Dress codes are enforced at all Temples in Thailand with rules imposed for both Men and Women. To visit a temple in Thailand you must be wearing clean and respectful clothing which completely covers your shoulders and your knees. Temples are a place of worship and wearing sleeveless shirts, short skirts or shorts or swimwear is offensive to Thai people and prohibited in Thailands Temples.
Men and women need to wear different attire at Thailand’s Temples. Locals are helpful and polite to inform tourists about how to dress appropriately when visiting Temples.
Read on to find out exactly what clothing is and isn’t acceptable to wear at a Thai Temple.
So you’ve found yourself in Bangkok, the city of Angels. And there is no better way to immerse yourself in Thailand’s rich Buddhist culture and history than by visiting a few temples!
But before you do, you might be wondering how you should dress to visit a Temple in Thailand. You probably know that temples have a dress code. But you’ve found yourself asking, “What should I wear to visit temples in Thailand”. You don’t want to offend anyone, but you also don’t want to be burning up from the heat in Bangkok.
So in this post, I’m going to dive in and walk you through what are the best clothing to wear to a Buddhist temple in Thailand.
Tips For Dressing Appropriately To Visit Thai Temples
- Rule one of appropriate dress at Thailand’s Temples is to ensure your shoulders and chest are covered. Women also need to cover their knees too.
- Every Temple will have signs outside with information and pictures on what is considered appropriate.
- Suitable clothing can be brought or rented at most temples in Thailand if needed.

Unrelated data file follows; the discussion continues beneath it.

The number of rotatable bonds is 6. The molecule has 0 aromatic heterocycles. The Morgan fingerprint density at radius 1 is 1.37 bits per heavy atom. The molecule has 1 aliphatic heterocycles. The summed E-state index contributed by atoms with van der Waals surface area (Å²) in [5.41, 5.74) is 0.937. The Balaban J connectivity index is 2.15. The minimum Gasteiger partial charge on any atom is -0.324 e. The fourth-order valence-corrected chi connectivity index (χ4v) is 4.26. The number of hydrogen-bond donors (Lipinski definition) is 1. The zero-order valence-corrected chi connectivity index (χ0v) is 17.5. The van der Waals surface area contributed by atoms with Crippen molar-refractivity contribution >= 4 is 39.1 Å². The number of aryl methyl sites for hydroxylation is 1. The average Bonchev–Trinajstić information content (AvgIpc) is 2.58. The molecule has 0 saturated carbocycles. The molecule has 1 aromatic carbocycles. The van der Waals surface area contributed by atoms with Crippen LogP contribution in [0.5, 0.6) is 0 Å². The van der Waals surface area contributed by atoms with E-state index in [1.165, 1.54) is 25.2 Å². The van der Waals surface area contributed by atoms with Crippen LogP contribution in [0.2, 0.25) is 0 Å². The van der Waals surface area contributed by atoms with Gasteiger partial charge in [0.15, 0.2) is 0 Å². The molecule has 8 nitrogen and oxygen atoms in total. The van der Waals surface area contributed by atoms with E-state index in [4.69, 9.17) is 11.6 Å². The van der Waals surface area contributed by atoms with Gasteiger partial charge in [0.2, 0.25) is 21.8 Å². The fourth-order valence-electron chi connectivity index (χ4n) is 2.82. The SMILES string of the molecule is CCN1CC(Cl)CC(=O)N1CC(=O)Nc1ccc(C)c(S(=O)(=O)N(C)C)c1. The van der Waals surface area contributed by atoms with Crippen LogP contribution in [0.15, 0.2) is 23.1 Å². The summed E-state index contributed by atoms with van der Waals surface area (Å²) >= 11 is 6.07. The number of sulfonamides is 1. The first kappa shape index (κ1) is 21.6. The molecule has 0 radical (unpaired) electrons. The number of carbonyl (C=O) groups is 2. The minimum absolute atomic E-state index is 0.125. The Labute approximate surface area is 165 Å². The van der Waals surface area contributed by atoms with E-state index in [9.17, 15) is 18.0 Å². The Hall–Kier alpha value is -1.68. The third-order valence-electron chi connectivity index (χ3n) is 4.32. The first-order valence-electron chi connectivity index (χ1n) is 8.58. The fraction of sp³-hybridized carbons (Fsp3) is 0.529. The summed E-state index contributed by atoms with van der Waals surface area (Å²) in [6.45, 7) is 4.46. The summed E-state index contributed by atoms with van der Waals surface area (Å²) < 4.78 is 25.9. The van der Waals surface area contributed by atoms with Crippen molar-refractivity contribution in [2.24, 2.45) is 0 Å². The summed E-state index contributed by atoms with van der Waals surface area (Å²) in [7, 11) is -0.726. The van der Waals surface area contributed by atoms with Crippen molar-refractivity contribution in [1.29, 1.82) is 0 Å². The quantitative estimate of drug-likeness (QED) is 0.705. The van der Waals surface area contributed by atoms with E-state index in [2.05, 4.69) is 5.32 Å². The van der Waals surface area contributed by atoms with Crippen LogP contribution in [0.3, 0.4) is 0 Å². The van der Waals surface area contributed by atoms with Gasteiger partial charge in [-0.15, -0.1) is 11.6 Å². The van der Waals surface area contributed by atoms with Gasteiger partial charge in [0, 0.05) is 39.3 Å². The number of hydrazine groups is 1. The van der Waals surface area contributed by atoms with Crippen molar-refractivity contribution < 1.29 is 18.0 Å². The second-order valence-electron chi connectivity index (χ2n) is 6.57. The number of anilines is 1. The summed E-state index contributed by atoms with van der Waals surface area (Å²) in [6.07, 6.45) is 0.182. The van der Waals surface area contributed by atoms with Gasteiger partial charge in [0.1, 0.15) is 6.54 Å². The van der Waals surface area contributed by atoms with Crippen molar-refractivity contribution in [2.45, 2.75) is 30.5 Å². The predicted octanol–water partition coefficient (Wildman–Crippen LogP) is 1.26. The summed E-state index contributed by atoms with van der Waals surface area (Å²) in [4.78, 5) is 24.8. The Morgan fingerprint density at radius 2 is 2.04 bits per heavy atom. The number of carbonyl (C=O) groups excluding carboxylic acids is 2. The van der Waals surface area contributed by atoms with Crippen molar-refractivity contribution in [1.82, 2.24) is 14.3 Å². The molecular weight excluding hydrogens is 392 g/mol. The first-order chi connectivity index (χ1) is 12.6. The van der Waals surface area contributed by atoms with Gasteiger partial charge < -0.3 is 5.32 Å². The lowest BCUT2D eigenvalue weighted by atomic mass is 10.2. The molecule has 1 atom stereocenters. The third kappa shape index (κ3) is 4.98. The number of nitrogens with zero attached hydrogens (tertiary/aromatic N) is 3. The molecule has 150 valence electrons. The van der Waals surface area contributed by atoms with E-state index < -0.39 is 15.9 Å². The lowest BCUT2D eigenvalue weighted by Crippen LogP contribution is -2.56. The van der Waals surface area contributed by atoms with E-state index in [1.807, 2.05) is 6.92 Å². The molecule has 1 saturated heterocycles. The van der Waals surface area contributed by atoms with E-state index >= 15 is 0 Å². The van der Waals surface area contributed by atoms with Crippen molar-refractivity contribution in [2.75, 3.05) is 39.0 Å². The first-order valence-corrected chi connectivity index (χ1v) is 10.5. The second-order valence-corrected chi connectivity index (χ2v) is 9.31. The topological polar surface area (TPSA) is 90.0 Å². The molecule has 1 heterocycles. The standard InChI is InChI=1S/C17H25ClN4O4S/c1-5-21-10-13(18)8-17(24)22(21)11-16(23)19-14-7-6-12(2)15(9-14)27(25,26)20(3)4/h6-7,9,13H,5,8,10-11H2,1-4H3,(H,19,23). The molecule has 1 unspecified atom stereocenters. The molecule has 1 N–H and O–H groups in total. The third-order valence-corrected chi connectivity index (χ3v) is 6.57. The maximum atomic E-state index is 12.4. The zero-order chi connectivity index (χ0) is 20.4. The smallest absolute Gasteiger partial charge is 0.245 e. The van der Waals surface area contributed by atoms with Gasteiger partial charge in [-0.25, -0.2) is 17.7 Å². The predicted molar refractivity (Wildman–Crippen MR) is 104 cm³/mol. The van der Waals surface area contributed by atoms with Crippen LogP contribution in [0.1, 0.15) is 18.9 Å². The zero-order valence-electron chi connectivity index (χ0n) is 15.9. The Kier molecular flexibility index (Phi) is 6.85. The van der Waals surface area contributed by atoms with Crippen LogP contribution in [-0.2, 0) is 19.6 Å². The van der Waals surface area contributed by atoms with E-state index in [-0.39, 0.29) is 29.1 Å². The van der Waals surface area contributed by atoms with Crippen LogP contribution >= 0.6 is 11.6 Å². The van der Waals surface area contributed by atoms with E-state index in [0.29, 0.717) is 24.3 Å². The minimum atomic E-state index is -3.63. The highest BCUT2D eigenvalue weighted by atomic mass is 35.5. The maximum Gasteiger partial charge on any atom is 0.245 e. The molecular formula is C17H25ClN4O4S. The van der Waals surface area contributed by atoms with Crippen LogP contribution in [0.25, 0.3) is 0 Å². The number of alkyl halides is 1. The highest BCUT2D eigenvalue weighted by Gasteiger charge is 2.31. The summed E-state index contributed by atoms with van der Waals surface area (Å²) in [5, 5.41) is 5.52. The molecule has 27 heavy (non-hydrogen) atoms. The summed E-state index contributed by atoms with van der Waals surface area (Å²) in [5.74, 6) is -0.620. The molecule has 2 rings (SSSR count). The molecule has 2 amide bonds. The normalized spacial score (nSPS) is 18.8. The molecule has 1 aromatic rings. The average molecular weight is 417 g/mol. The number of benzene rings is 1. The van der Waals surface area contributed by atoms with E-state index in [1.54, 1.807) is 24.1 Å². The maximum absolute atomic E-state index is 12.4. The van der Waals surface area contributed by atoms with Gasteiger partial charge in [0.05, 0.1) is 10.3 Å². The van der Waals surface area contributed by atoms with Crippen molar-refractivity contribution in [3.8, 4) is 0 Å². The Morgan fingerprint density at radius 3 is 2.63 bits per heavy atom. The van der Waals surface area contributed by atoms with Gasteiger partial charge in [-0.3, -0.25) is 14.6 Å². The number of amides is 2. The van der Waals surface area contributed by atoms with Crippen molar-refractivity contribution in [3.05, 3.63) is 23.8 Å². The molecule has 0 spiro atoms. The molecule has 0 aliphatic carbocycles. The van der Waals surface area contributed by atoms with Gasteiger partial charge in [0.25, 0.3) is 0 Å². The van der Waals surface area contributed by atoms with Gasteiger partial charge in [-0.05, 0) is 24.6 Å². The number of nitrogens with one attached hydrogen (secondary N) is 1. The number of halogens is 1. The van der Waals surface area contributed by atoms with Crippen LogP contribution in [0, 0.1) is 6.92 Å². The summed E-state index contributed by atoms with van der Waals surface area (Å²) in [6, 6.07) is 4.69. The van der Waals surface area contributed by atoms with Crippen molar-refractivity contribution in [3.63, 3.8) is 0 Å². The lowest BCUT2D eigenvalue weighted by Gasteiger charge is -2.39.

- Shoes need to be removed in some areas of the temple. Try to wear sliders or flip-flops if possible. Only remove your shoes if you are instructed to do so.
- Keep in mind that Thailand is a hot country! So wear lightweight loose and comfortable clothing made from linen or a linen/cotton blend.
- Don’t wear orange to Thai Temples, unless you are a Monk!
- You can wear a hat and sunglasses while on the temple grounds, but in certain areas, you will need to remove them when instructed to.
Local people at Thailand’s Temples are mostly understanding of tourists and will politely inform anyone who is not dressed appropriately.
But if you stick to these simple rules, you’ll get by just fine. There are many other customs at Thai temples, which you’ll become more familiar with after you’ve seen some temples for yourself. And if you are nervous about the expectations at Thai temples then you can always take a local tour guide to accompany you.
But the information below should clear up any questions you might have about what to wear to a Thai Temple. And if you have any questions that I have not answered in the post, leave a comment so I can help out.